7 questions for industrial wireless security
What is the No. 1 concern when it comes to wireless solutions in the industrial world? While the answer might be debatable, it always comes down to these two questions – is it reliable enough and can I secure it?
At the Belden industrial Ethernet infrastructure design seminar, Jeff Caldwell, chief architect for security for Belden, posed this question to the audience—is wireless more secure or less secure than a wired network?
When you start thinking about it and boiling it down to the basics, consider these points:
- Passwords generally aren't needed to plug a wired PC into a router and access a network, but they are required to connect to a wireless network. You can lay down a hub, use Wireshark, or see all of your data streams.
- This is not the case with wireless, even if you've only set up the most basic and commonplace security, which 95% of the population does.
You can have the best security strategy in the world—wired or wireless—but things change. Researchers continually identify new threats. Automation equipment vulnerabilities are frequently revealed and unintentional cyber security incidents happen regularly. Therefore, an important part of your security strategy must be setting up systems to monitor your network that automatically alerts you to unusual activity. In addition, establishing a process for regularly updating the system, software, and plan is critical.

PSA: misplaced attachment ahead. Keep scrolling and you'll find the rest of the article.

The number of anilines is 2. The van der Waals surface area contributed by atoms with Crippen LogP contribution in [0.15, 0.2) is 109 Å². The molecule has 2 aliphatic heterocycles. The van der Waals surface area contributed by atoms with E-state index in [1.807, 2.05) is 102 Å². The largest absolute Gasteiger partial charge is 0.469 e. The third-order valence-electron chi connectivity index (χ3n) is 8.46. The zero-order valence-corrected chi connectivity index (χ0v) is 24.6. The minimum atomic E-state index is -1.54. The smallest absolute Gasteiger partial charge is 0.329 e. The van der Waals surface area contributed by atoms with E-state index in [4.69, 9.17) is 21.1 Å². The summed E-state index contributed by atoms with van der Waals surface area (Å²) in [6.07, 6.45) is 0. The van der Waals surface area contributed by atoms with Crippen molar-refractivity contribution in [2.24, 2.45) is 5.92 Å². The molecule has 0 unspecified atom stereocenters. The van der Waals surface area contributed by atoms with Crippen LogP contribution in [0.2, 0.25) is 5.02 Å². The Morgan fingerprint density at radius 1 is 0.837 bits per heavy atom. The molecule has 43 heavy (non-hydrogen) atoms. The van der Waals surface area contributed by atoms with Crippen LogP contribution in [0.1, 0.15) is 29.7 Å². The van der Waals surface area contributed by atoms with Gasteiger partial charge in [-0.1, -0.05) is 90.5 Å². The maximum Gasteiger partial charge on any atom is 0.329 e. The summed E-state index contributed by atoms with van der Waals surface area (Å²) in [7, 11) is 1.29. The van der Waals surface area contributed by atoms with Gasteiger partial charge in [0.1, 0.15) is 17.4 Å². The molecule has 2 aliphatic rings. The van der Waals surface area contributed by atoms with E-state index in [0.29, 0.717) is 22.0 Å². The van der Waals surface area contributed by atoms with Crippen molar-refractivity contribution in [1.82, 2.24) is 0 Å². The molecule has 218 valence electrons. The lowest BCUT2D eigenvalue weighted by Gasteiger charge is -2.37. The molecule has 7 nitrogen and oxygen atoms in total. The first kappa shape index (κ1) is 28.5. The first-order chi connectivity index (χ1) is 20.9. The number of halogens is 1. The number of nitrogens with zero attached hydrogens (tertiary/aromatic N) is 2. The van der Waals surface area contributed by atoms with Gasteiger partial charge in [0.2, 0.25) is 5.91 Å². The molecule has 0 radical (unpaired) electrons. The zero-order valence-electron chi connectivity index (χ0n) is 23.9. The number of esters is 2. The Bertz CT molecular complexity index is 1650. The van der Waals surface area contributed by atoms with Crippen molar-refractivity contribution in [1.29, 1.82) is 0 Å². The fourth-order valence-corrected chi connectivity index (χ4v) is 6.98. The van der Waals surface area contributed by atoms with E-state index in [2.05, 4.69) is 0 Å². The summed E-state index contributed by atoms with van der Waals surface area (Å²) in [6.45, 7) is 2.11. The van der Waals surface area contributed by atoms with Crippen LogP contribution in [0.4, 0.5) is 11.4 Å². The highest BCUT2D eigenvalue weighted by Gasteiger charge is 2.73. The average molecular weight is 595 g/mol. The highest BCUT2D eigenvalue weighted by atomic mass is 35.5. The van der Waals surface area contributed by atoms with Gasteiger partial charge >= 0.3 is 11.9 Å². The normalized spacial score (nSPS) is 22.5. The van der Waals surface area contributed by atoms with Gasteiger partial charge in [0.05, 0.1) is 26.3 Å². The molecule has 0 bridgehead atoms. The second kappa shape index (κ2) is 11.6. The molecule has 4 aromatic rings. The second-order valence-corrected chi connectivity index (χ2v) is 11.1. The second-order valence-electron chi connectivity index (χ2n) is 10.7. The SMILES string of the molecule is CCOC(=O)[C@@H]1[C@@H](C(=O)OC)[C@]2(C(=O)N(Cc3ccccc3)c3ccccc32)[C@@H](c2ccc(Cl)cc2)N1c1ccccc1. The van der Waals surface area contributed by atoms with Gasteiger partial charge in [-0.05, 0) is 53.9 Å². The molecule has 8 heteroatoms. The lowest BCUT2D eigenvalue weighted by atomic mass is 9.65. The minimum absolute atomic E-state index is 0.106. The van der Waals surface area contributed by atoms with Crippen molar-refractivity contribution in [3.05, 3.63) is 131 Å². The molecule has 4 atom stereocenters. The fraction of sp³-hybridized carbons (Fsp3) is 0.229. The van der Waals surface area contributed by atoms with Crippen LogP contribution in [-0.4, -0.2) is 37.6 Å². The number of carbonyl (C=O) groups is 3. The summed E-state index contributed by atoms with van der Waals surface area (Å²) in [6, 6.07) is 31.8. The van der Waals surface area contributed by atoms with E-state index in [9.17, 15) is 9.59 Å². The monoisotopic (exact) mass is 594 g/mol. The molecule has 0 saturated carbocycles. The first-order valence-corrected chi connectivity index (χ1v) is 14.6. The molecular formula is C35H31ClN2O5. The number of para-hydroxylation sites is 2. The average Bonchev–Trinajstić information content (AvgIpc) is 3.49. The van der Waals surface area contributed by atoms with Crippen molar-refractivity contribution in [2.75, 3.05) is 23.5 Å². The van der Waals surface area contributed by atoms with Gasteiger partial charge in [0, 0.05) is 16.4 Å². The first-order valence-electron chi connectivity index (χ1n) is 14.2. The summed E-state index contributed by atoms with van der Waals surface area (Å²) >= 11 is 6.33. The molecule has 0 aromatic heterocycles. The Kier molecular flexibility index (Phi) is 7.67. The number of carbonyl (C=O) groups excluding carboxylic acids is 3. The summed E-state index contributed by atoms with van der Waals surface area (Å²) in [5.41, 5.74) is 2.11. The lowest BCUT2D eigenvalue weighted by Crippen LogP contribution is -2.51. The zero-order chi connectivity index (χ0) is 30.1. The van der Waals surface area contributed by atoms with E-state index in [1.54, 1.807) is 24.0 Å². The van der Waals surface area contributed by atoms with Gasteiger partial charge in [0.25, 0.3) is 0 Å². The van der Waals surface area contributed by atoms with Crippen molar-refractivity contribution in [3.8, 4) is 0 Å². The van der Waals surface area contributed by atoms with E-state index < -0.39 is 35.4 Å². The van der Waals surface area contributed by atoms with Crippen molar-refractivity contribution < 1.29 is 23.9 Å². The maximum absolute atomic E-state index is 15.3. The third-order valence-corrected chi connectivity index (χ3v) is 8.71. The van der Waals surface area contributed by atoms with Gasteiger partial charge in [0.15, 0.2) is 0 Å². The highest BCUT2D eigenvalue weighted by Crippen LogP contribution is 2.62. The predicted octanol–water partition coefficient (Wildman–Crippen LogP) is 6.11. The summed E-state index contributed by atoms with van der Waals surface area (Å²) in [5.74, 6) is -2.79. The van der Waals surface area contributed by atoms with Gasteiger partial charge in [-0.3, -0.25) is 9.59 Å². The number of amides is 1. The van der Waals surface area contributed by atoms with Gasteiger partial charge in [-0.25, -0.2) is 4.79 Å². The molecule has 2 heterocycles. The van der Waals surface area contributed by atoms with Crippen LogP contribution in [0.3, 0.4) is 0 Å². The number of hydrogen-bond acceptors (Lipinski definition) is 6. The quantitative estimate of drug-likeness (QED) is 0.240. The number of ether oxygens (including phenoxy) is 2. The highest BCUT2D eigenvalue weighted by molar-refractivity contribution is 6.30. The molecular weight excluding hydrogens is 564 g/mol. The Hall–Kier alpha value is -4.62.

Shared medium or not, wireless can be secure. Ask these seven questions when planning a WLAN network:
- Have I protected the network devices?
- Have I set up protection for my network from misconfigured devices and from bad behavior?
- Are the authenticated, legitimate wireless users or devices safeguarded from other users or equipment?
- If using a WLAN controller, have I protected the network between the access point and controller?
- Have I set myself up to recognize Denial of Service (DoS) potentials, air interference, or when other "bad stuff" might be happening?
- Do I have legacy devices? Have I handled them properly so I don't open up accidental vulnerabilities?
- Are there physical considerations around the wireless devices themselves or the wireless coverage areas I need to address?
If you're not sure how to address some of these questions, today's industrial wireless equipment has numerous security features built-in. It's often just a question of making sure you use them.
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